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The Patagones or Patagonian giants are a mythical race of people, who first began to appear in early European accounts of the then little-known region and coastline of Patagonia. They were supposed to have exceeded at least double normal human height, some accounts giving heights of 12 to 15 feet (3.7 to 4.6 m) or more. Tales of these improbable people would take a hold over European concepts of the region for some 250 years, until they were substantially debunked at the end of the 18th century.
First mention of these people came from the voyage of Ferdinand Magellan and his crew, who claimed to have seen them while exploring the coastline of South America en route to their circumnavigation of the world in the 1520s. Antonio Pigafetta, one of the expedition's few survivors and the chronicler of Magellan's expedition, wrote in his account about their encounter with natives twice a normal person's height:
Pigafetta also recorded that Magellan had bestowed on these people the name "Patagão" (i.e. "Patagon", or Patagoni in Pigafetta's Italian plural), but did not further elaborate on his reasons for doing so. Since Pigafetta's time the assumption that this derived from pata or foot took hold, and "Patagonia" was interpreted to mean "Land of the Bigfeet". However, this etymology remains questionable, since amongst other things the meaning of the suffix -gon is unclear. Nevertheless, the name "Patagonia" stuck, as did the notion that the local inhabitants were giants. Early maps of the New World afterwards would sometimes attach the label regio gigantum ("region of giants") to the area.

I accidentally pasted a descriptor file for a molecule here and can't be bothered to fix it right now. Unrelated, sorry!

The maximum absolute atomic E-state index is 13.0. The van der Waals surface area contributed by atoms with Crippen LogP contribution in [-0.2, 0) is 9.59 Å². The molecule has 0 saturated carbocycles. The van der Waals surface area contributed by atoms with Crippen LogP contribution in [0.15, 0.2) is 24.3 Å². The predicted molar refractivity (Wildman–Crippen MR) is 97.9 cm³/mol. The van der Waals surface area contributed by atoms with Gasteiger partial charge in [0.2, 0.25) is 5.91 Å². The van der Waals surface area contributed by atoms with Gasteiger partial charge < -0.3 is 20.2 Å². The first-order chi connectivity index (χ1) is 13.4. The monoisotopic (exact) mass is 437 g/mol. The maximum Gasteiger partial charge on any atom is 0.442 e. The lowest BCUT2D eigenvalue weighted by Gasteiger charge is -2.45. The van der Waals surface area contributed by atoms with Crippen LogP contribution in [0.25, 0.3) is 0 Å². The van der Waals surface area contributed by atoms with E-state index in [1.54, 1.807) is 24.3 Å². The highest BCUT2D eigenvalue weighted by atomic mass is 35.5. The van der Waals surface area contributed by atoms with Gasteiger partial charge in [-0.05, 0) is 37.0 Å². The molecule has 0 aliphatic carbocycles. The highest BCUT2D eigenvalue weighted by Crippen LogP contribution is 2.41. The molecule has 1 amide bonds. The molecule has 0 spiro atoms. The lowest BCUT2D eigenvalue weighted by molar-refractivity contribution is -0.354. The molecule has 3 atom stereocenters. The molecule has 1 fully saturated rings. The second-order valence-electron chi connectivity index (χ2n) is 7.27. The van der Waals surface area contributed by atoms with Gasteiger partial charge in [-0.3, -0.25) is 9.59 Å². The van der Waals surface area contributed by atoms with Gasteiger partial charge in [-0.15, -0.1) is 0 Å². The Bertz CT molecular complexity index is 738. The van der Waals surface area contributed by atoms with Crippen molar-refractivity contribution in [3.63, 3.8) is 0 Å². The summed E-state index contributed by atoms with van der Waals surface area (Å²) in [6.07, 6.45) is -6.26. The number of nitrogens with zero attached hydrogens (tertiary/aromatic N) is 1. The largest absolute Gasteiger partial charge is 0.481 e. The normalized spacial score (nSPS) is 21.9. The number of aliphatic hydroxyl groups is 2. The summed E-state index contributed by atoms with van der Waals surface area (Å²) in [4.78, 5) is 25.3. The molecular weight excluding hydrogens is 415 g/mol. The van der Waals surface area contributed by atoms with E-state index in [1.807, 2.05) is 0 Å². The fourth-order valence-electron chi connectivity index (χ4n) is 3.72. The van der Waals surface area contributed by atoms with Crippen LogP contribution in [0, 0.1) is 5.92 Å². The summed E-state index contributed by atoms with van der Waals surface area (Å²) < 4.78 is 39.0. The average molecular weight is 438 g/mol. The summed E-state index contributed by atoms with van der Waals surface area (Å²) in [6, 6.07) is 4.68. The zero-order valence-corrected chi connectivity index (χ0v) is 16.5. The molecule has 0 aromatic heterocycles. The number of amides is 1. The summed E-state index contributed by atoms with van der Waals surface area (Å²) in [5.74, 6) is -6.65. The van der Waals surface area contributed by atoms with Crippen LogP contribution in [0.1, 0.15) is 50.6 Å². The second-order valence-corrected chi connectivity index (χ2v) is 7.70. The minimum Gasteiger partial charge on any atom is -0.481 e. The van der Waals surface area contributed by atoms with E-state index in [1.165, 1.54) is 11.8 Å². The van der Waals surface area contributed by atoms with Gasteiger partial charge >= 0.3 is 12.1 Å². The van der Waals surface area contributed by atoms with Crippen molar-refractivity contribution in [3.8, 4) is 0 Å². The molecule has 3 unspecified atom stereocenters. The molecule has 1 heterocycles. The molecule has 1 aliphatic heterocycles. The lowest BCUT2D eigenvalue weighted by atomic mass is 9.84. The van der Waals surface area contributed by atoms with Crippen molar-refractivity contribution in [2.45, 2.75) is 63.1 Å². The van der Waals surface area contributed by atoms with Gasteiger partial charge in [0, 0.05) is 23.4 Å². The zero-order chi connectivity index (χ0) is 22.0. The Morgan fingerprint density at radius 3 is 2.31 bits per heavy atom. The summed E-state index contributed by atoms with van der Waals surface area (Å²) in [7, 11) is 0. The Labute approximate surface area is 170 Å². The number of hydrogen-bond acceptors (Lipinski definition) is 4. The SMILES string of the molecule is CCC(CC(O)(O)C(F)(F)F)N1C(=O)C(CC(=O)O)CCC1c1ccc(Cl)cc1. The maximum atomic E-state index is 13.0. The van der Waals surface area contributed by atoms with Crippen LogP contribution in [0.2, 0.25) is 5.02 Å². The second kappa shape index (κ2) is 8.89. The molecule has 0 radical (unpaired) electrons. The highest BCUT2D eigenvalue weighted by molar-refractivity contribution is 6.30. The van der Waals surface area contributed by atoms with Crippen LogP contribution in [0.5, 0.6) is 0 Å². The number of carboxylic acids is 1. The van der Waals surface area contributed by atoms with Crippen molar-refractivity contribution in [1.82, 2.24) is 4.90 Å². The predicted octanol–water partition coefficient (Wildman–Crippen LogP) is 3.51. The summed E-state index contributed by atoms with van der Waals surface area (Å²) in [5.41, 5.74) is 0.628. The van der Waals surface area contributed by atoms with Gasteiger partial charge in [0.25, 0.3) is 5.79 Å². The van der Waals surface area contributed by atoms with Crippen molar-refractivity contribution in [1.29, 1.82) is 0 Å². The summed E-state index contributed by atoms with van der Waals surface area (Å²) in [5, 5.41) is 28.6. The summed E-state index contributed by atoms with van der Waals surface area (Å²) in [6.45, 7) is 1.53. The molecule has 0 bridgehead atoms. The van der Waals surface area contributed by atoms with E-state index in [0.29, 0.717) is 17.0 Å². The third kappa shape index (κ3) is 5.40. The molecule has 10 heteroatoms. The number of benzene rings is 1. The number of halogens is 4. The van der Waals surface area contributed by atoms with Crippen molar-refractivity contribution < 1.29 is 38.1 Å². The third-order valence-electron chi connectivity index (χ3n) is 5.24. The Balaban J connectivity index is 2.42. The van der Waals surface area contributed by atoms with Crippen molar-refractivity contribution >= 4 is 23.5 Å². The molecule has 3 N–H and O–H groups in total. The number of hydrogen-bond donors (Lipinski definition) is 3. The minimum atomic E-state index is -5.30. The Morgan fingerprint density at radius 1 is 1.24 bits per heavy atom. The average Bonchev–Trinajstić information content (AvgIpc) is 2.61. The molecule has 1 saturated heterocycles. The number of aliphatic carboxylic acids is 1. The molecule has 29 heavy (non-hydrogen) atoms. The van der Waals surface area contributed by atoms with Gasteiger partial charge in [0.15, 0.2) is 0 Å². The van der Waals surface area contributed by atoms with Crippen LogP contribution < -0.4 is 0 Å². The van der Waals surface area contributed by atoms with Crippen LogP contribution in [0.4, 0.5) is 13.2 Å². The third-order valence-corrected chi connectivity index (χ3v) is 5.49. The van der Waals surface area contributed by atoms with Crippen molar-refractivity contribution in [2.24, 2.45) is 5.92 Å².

In the 1590s, Anthonie Knivet claimed he had seen dead bodies 12 feet (3.7 m) long in Patagonia.
Also in the 1590s, William Adams, an Englishman aboard a Dutch ship rounding Tierra del Fuego reported a violent encounter between his ship's crew and unnaturally tall natives.
In 1766, a rumour leaked out upon their return to Britain that the crew of HMS Dolphin, captained by Commodore John Byron, had seen a tribe of 9-foot-tall (2.7 m) natives in Patagonia when they passed by there on their circumnavigation of the globe. However, when a newly edited revised account of the voyage came out in 1773, the Patagonians were recorded as being 6 ft 6 in (1.98 m); very tall, but by no means giants.
The people encountered by Byron were in all likelihood the Tehuelches, indigenous to the region. Later writers consider the Patagonian giants to have been a hoax, or at least an exaggeration and mis-telling of earlier European accounts of the region.